Dobrolevo is a godforsaken small village in Europe’s poorest corner: the North-West Region of Bulgaria. It is located in the municipality of Borovan. Dobrolevo has the typical profile of a north-western Bulgarian village: aging population, no means of living, no prospects.
One can get a clear idea of the life people in the region live just from the last three headlines that Google’s search engine returns:
“450 grams of cannabis found in a house in a Vratsa-region village”
“A minor girl beats an old man to death with a metal pipe for 160 leva”
“An 18-year-old dies of serious injuries following a car accident”
According to data of the National Statistical Institute from the 2011 census Dobrolevo has 865 residents and 35% of them are above 60 years of age. The data of the Civil Registration and Administrative Services Directorate General are a little different. According to them as of March 2017 there were 921 people registered with a permanent address in the village and 939 people were registered with a present address.
Although poor and abandoned, the residents of the village are obviously quite curious and active; they seek information and make informed and reasoned choices. That conclusion can be drawn from the results of Sunday’s European parliamentary election.
According to protocols from the two polling stations in the village a total of 713 people had right to vote. Of them, 406 actually voted, i.e. voter turnout was about 57%. That is well above the average level in the country.
But that is just one of the many strange things about the election behavior of Dobrolevo’s residents. The results from the protocols show that the people in Dobrolevo liked the candidate on the Movement for Rights and Freedom’s (MRF) ticket best. The MRF won more than 62% of the votes in the village. It won in both stations. The election winner on a national level, GERB, as well as the Bulgarian Socialist Party, had much poorer results.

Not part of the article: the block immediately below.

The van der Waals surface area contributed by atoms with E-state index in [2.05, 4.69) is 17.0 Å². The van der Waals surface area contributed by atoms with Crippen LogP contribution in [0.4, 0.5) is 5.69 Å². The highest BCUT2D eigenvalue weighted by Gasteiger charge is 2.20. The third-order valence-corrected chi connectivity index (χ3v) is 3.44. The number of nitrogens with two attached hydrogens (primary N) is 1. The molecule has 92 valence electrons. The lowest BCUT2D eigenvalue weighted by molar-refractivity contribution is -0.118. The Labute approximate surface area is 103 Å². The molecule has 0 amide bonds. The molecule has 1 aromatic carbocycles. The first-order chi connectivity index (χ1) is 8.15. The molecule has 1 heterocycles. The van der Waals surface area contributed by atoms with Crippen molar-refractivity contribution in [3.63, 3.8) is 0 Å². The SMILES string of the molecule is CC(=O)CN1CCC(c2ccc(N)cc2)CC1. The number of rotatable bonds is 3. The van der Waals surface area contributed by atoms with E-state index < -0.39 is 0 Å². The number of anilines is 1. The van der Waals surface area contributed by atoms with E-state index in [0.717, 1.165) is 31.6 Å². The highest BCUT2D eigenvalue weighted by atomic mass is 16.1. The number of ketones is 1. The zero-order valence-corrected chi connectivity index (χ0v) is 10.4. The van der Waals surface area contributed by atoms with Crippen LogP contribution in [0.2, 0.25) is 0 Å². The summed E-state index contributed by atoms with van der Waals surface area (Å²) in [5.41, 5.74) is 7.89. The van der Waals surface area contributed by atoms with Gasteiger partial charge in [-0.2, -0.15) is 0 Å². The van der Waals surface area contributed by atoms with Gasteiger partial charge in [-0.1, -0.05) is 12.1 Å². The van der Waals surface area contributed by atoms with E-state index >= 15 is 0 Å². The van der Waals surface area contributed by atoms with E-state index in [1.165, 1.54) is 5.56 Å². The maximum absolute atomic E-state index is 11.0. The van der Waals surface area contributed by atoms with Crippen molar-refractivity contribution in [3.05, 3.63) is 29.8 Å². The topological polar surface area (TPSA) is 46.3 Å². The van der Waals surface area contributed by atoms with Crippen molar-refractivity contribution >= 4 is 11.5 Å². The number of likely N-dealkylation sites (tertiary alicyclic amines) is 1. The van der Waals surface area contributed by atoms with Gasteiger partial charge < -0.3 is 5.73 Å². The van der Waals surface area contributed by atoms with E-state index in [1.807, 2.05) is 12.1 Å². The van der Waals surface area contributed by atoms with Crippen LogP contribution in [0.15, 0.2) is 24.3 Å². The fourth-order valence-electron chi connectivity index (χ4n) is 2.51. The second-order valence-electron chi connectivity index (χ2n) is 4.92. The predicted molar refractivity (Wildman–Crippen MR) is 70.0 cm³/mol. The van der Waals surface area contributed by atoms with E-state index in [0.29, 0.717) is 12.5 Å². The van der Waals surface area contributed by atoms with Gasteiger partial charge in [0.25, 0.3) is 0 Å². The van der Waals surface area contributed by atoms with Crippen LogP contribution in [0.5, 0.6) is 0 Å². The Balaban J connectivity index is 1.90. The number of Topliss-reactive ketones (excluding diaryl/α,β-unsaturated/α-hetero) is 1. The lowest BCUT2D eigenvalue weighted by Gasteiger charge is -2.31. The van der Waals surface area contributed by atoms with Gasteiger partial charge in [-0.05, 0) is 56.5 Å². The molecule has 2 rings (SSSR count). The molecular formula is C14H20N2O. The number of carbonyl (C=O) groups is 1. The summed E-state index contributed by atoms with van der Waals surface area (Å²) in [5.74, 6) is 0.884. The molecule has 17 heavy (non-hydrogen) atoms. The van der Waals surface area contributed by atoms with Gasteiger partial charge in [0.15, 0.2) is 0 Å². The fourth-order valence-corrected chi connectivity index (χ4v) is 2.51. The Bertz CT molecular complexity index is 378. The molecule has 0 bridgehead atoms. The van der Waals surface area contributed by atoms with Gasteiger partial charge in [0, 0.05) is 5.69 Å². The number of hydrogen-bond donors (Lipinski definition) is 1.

The MRF performed quite well at the previous European election in the village in 2014 but it won much fewer votes. At the local election in 2015 Dobrolevo’s residents decisively elected the Bulgarian Socialist Party’s candidate as mayor.
If you still think that can have its explanation, there is more than that.
The voters in the village were obviously somehow attracted by the magnetic figure of MRF MP Delyan Peevski, who was second on the party’s ticket.
Peevski categorically won the preferential vote of Dobrolevo’s residents. Besides, that happened despite the fact that they were not as happy as their voting peers in the village of Sveta Petka, Velingrad region, who had the chance of “touching and taking a photo with one of the most influential people in the state, an established politician, a man who is really loved and respected by his voters.”
There Peevski, who for two years had not appeared in public and had not gone to work in the National Assembly, decided “to show himself” to his voters.
There is no information that the MRF MP has visited the villages in the Vratsa region. Historically, the party’s strongest results are in the regions with a predominantly ethnic Turkish population. According to official data of the municipality of Borovan, where Dobrolevo is located, the ethnic Turks – in the entire municipality – are seven in number.
So obviously it is all about arguments. Political arguments that the MRF uses to motivate its voters. Dobrolevo is no exception. The situation is similar in the other villages in that extremely poor region. The MRF is the first political power in the village of Sirakovo. The results in Malorad and Nivyanin are similar.
Dobrolevo, however, is leader in preferential votes. Their other favorite besides Peevski is GERB’s candidate Marin Tashev Zahariev whom nobody knows. The deputy mayor of Smolyan is also a favorite in the other godforsaken villages in the region.
How the residents of the villages were motivated to vote for people they had never seen and heard of is an important question.
Because it is connected with another more important question: is there vote trading? All that happens before the eyes of all institutions and all other political powers. But there is no reaction.
Photo: Delyan Peevski’s visit in the village of Sarnitsa